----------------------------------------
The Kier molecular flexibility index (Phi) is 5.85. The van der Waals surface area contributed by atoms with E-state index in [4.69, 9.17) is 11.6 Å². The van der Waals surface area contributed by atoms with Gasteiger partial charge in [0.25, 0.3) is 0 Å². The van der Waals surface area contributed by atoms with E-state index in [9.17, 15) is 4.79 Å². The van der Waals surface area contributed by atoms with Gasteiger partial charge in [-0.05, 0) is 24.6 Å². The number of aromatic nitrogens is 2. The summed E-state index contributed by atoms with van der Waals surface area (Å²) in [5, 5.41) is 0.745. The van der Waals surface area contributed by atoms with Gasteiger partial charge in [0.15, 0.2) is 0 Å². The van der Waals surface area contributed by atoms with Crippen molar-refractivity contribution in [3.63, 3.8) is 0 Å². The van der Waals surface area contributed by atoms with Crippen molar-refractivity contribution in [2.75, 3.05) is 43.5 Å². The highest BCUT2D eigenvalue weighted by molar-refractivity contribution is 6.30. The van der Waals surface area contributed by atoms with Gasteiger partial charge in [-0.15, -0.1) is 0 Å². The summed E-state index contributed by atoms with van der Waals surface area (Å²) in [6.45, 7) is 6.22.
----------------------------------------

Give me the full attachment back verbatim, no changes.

The Kier molecular flexibility index (Phi) is 5.85. The van der Waals surface area contributed by atoms with E-state index in [4.69, 9.17) is 11.6 Å². The van der Waals surface area contributed by atoms with Gasteiger partial charge in [0.25, 0.3) is 0 Å². The van der Waals surface area contributed by atoms with E-state index in [9.17, 15) is 4.79 Å². The van der Waals surface area contributed by atoms with Gasteiger partial charge in [-0.05, 0) is 24.6 Å². The number of aromatic nitrogens is 2. The summed E-state index contributed by atoms with van der Waals surface area (Å²) in [5, 5.41) is 0.745. The van der Waals surface area contributed by atoms with Gasteiger partial charge in [0.15, 0.2) is 0 Å². The van der Waals surface area contributed by atoms with Crippen molar-refractivity contribution in [3.63, 3.8) is 0 Å². The van der Waals surface area contributed by atoms with Crippen molar-refractivity contribution in [2.75, 3.05) is 43.5 Å². The highest BCUT2D eigenvalue weighted by molar-refractivity contribution is 6.30. The van der Waals surface area contributed by atoms with Gasteiger partial charge in [-0.15, -0.1) is 0 Å². The summed E-state index contributed by atoms with van der Waals surface area (Å²) in [6.45, 7) is 6.22.